“The old catholic doctrine of Scripture and tradition, therefore, nearly as it approaches the Roman, must not be entirely confounded with it. It makes the two identical as to substance, while the Roman church rests upon tradition for many doctrines and usages, like the doctrines of the seven sacraments, of the mass, of purgatory, of the papacy, and of the immaculate conception, which have no foundation in Scripture. Against this the evangelical church protests, and asserts the perfection and sufficiency of the Holy Scriptures as the record of divine revelation; while it does not deny the value of tradition, or of the consciousness of the church, in the interpretation of Scripture, and regulates public teaching by symbolical books. In the Protestant view tradition is not coordinate with Scripture, but subordinate to it, and its value depends on its agreement with the Scriptures. The Scriptures alone are the norma fidei; the church doctrine is only the morma doctrinae. Protestantism gives much more play to private judgment and free investigation in the interpretation of the Scriptures, than the Roman or even the Nicene church.” 

When we read that the two, Scripture and Tradition, are identical as to substance, the meaning is, of course, that Tradition is of value only insofar as it is in agreement with the Word of God. Roman Catholic Tradition, however, teaches many things which are not recorded in the divine Scriptures. And the test to which Tradition must always be subjected is exactly whether it be in conformity with the divine Scriptures.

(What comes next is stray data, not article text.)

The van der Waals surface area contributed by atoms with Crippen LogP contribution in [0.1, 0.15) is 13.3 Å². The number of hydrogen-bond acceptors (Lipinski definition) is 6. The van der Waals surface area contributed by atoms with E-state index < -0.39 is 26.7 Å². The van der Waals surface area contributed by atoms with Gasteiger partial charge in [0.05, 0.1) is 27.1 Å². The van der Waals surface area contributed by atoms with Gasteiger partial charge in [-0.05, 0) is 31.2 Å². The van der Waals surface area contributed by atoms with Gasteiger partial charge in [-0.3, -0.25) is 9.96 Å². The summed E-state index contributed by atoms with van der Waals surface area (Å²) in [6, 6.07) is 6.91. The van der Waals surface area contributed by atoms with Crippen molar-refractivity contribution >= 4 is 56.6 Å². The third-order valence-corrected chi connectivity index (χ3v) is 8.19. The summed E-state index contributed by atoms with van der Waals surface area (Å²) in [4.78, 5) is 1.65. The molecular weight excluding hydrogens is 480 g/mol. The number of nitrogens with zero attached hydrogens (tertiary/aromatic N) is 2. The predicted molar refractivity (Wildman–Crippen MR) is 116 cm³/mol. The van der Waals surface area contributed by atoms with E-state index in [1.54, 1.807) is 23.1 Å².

“Protestantism retained the New Testament canon of the Roman church, but, in accordance with the orthodox Jewish and the primitive Christian view, excluded the Apocrypha from the Old. The most eminent of the church fathers speak in the strongest terms of the full inspiration and the infallible authorityof the holy Scriptures, and commend the diligent reading of them even to the laity. Especially Chrysostom. The want of general education, however, and the enormous cost of books, left the people for the most part dependent on the mere hearing of the word of God in public worship; and the free private study of the Bible was repressed by the prevailing spirit of the hierarchy. No prohibition, indeed, was yet laid upon the reading of the Bible; but the presumption that it was a book of the priests and monks already existed.